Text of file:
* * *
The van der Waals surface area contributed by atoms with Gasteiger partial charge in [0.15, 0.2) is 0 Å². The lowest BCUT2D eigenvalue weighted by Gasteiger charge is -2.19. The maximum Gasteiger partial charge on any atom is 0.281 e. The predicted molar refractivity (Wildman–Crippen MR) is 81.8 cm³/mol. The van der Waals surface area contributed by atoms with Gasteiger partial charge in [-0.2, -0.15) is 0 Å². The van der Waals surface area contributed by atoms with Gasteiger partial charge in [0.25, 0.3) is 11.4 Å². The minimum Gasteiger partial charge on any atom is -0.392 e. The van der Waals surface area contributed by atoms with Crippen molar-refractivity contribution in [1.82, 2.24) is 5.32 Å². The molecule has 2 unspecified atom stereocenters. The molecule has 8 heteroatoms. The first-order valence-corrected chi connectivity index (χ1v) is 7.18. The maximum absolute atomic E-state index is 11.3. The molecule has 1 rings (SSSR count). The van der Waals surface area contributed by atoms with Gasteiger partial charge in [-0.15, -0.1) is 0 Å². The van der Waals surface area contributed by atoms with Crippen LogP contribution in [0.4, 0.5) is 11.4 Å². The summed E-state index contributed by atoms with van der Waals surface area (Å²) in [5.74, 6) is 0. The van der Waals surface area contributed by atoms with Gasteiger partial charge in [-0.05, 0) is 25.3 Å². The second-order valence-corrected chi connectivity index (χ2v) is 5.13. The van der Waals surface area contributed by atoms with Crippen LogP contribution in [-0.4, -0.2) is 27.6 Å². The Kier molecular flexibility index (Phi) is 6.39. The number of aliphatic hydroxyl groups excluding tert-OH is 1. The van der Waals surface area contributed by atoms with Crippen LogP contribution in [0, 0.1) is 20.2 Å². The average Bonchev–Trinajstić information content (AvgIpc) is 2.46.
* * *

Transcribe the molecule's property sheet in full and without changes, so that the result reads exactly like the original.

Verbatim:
The van der Waals surface area contributed by atoms with Gasteiger partial charge in [0.15, 0.2) is 0 Å². The lowest BCUT2D eigenvalue weighted by Gasteiger charge is -2.19. The maximum Gasteiger partial charge on any atom is 0.281 e. The predicted molar refractivity (Wildman–Crippen MR) is 81.8 cm³/mol. The van der Waals surface area contributed by atoms with Gasteiger partial charge in [-0.2, -0.15) is 0 Å². The van der Waals surface area contributed by atoms with Gasteiger partial charge in [0.25, 0.3) is 11.4 Å². The minimum Gasteiger partial charge on any atom is -0.392 e. The van der Waals surface area contributed by atoms with Crippen molar-refractivity contribution in [1.82, 2.24) is 5.32 Å². The molecule has 2 unspecified atom stereocenters. The molecule has 8 heteroatoms. The first-order valence-corrected chi connectivity index (χ1v) is 7.18. The maximum absolute atomic E-state index is 11.3. The molecule has 1 rings (SSSR count). The van der Waals surface area contributed by atoms with Gasteiger partial charge in [-0.15, -0.1) is 0 Å². The van der Waals surface area contributed by atoms with Crippen LogP contribution in [0.4, 0.5) is 11.4 Å². The summed E-state index contributed by atoms with van der Waals surface area (Å²) in [5.74, 6) is 0. The van der Waals surface area contributed by atoms with Gasteiger partial charge in [-0.05, 0) is 25.3 Å². The second-order valence-corrected chi connectivity index (χ2v) is 5.13. The van der Waals surface area contributed by atoms with Crippen LogP contribution in [-0.4, -0.2) is 27.6 Å². The Kier molecular flexibility index (Phi) is 6.39. The number of aliphatic hydroxyl groups excluding tert-OH is 1. The van der Waals surface area contributed by atoms with Crippen LogP contribution in [0, 0.1) is 20.2 Å². The average Bonchev–Trinajstić information content (AvgIpc) is 2.46.